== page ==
I’d recommend you read Push. I see that Sapphire, who wrote Push, has a book coming out this summer, called The Kid. It’s about Precious’s son, who we only know of as a little baby, fathered by Precious’s father. It’s rough stuff. Poverty and few jobs and racism can breed such normlessness. That’s nothing new. But it’s not going to get any better unless the city, and other cities, determine to do the one thing that for sure will improve it all, and the one thing that the law gives them some control over for at least 10 years, and that’s to teach every kid they have in school to read well enough to live a decent life.

Let’s not get all Woody Guthrie about teachers unions and class size and who should be fired first if staffs are trimmed. If we made a commitment to teach reading above all else until it sunk in, no excuses allowed, sociological or psychological, things would take care of themselves. It has to sink in. Whatever it takes. Exposure to books and magazines that the kids find interesting must be part of every day, every class actually. Time for the kids to swim around in that material is a must.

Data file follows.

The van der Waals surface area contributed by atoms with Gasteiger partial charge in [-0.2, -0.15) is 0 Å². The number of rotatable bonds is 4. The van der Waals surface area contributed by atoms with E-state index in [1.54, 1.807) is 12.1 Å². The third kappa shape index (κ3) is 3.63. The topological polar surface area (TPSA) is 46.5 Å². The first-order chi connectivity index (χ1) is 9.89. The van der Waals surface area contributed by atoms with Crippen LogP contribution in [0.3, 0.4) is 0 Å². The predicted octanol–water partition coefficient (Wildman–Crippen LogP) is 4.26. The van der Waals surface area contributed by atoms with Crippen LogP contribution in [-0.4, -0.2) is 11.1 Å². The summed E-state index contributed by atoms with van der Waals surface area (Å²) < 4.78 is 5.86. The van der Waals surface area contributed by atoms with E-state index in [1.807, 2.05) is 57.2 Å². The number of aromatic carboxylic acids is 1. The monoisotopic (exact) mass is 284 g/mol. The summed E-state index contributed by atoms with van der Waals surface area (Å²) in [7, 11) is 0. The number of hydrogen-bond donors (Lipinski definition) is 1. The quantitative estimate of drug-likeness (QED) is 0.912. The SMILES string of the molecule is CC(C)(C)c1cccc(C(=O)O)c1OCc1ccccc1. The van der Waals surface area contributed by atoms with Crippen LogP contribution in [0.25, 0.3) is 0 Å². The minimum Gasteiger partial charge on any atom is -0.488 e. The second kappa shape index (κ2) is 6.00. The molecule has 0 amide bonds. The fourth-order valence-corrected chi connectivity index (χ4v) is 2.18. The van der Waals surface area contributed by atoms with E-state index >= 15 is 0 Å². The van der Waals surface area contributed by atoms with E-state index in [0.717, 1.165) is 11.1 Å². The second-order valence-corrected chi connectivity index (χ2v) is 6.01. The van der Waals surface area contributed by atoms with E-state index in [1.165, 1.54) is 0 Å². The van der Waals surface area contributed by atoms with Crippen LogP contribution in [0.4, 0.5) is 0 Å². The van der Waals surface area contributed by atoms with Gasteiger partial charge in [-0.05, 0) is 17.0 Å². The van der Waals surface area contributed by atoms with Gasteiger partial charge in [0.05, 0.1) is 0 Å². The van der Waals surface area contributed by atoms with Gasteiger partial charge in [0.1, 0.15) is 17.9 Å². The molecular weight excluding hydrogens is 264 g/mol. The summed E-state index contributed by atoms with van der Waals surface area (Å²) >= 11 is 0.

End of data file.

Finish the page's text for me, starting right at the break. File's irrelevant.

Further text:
Let’s use swimming for a minute. It works as a metaphor for all this. Indulge me.

Urban kids can’t swim as well, generally speaking, as suburban kids. They don’t have as many nice summer public pools or health club pools or summer cottages or trips to the shore. Or parents who can swim. Just like reading where the city kids don’t have as many bookstores or nice libraries or shelves at home stocked with books. Or parents who can read as well as suburban parents. Again, I’m speaking generally.

So, let’s say in gym class one semester, swimming is on the agenda in a NYC public school. I don’t even know if any city schools have pools. But let’s imagine it. Because that’s all I’m doing; imagining it. But I’ll bet the first classes are as disorderly and disheartening for all involved as an early reading class might be. Kids would be hesitant, kids would be loud, kids would screw around. Some would find it wonderfully refreshing. Others would mask their insecurity and fear over not knowing how, by being dismissive of it, calling it dumb. Refusing to even try. You can imagine it. You can also relate. We’ve all reacted to some new challenge that way.